Should a pendemic strike again, where will you turn for guidance?
The lack of preparedness at every level of government (federal, state, and local) has nothing to do with a lack of funding or inadequate staffing. Instead, it has everything to do with governments’ bloat, mismanagement, cronyism, and poor focus. That’s particularly true of the Centers for Disease Control (CDC). The agency’s failure to understand the severity of this virus, to provide useful advice to the American people and to political leaders, and to deliver appropriate testing capabilities has been widely documented.
Take Professor Neil Ferguson of Imperial College, London — arguably the single most influential person in the world right now: it was on the basis of his doomsday report that both Prime Minister Boris Johnson and President Trump were frightened, against their liberty-leaning instincts, into instituting the lockdowns which are killing jobs, businesses and the economy.
But it has since emerged that Ferguson has a track record of getting things spectacularly wrong. For example, his recommended response to the UK’s 2001 Foot and Mouth epidemic is now widely recognised as having led to the needless slaughter of millions of animals. (What’s the word for such an unnecessarily zealous response? Oh yes. ‘Overreaction’)
His modelling has been described by critics as ‘not fit for purpose.’ Worse — a breach of the most basic scientific etiquette — he has been reluctant to share the code which he used to model his doomsday conclusions.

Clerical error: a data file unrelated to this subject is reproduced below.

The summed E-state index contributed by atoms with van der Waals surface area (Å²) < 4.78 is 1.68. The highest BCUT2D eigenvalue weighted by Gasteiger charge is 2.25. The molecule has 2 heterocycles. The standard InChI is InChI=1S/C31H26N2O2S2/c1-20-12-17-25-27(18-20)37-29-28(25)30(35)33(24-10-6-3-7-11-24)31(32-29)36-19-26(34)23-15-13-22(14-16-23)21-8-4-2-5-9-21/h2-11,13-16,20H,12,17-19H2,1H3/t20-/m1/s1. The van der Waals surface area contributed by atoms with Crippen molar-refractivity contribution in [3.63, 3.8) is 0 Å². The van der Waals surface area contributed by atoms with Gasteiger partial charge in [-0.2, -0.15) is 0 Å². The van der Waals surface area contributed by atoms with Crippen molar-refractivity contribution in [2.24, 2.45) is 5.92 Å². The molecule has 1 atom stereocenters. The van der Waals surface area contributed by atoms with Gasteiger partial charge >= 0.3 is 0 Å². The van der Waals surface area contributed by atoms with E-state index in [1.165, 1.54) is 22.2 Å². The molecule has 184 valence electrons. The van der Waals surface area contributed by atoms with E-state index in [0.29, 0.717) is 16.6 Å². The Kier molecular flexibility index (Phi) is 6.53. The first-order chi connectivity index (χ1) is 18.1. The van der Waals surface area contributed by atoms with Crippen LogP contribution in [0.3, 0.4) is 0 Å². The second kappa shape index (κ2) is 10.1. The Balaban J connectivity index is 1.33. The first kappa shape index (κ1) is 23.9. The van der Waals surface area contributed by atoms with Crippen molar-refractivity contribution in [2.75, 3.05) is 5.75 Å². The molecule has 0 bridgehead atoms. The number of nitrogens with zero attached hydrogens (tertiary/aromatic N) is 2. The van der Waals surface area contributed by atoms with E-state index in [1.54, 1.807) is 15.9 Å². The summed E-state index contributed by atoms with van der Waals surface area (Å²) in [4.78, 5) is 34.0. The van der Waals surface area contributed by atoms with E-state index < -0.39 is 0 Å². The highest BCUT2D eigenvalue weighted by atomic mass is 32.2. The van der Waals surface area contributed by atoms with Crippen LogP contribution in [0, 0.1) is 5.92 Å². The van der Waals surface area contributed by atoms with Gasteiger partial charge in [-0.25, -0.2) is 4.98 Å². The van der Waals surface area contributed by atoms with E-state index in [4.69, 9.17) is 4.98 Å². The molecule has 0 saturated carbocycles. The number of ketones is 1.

Not only is there no price paid for getting things wrong, there really is no financial incentive to be a grounded, straight-down-the-line, unbiased journalist these days. It’s the Jim Acostas and Philip Ruckers of the world who get the book deals and big followings, not the diligent journalists poring over documents and offering serious, context-rich reporting.
There are plenty of solid reporters, but the most of the big-name journalists are only big names because they are granted a perch by powerful corporations. Most of best-known reporters aren’t especially talented writers, or especially knowledgeable, or especially good interviewers, or especially adept at ferreting out important stories. They have access. They break stories because insiders with hostility toward an administration hand them incriminating or damaging information. All they have to do is show a modicum of skepticism and judiciousness in reporting those facts. Many rarely do.
While money can’t yet buy vaccines for COVID-19, it can buy luxurious amenities to stave off doomsday anxiety and make isolation more comfortable. For rich New Yorkers, that means summer has come early.
“We’re headed to the Hamptons with my whiskey and Lysol wipes,” Upper East Sider Julie Macklowe says. Accommodations in a Cold War bunker and private jets are also now in high demand thanks to the novel and even faster-traveling virus.
House Speaker Nancy Pelosi on Friday continued to spread the lie about President Trump amid the Coronavirus pandemic. “The president is asking people to inject Lysol into their lungs." "Nancy Pelosi remembers to stock her $24K refrigerators with $13 ice cream but forgot to restock the Paycheck Protection Program for our small businesses," tweeted
Texas Rep. Dan Crenshaw last week. Touché.
Let's watch together:
No, we will be on our own, as we always have been.